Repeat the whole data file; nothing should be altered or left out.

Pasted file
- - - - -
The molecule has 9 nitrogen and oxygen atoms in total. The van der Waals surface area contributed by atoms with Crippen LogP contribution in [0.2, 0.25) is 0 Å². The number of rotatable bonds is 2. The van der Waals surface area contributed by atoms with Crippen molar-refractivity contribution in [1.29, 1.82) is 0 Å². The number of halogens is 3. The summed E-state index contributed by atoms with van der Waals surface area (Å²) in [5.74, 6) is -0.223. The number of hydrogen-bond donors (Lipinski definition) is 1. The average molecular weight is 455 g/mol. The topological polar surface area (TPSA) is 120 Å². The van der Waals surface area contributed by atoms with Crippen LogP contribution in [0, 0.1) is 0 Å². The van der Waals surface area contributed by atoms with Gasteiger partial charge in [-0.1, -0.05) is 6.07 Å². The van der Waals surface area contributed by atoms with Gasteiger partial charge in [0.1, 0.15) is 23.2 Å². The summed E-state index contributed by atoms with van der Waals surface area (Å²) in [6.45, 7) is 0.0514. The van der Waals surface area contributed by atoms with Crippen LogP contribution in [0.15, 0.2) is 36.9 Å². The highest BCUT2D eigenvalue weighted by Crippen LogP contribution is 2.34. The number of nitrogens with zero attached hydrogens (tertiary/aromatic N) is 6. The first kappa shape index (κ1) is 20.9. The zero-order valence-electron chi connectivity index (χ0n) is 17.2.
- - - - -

The molecule has 9 nitrogen and oxygen atoms in total. The van der Waals surface area contributed by atoms with Crippen LogP contribution in [0.2, 0.25) is 0 Å². The number of rotatable bonds is 2. The van der Waals surface area contributed by atoms with Crippen molar-refractivity contribution in [1.29, 1.82) is 0 Å². The number of halogens is 3. The summed E-state index contributed by atoms with van der Waals surface area (Å²) in [5.74, 6) is -0.223. The number of hydrogen-bond donors (Lipinski definition) is 1. The average molecular weight is 455 g/mol. The topological polar surface area (TPSA) is 120 Å². The van der Waals surface area contributed by atoms with Crippen LogP contribution in [0, 0.1) is 0 Å². The van der Waals surface area contributed by atoms with Gasteiger partial charge in [-0.1, -0.05) is 6.07 Å². The van der Waals surface area contributed by atoms with Gasteiger partial charge in [0.1, 0.15) is 23.2 Å². The summed E-state index contributed by atoms with van der Waals surface area (Å²) in [6.45, 7) is 0.0514. The van der Waals surface area contributed by atoms with Crippen LogP contribution in [0.15, 0.2) is 36.9 Å². The highest BCUT2D eigenvalue weighted by Crippen LogP contribution is 2.34. The number of nitrogens with zero attached hydrogens (tertiary/aromatic N) is 6. The first kappa shape index (κ1) is 20.9. The zero-order valence-electron chi connectivity index (χ0n) is 17.2.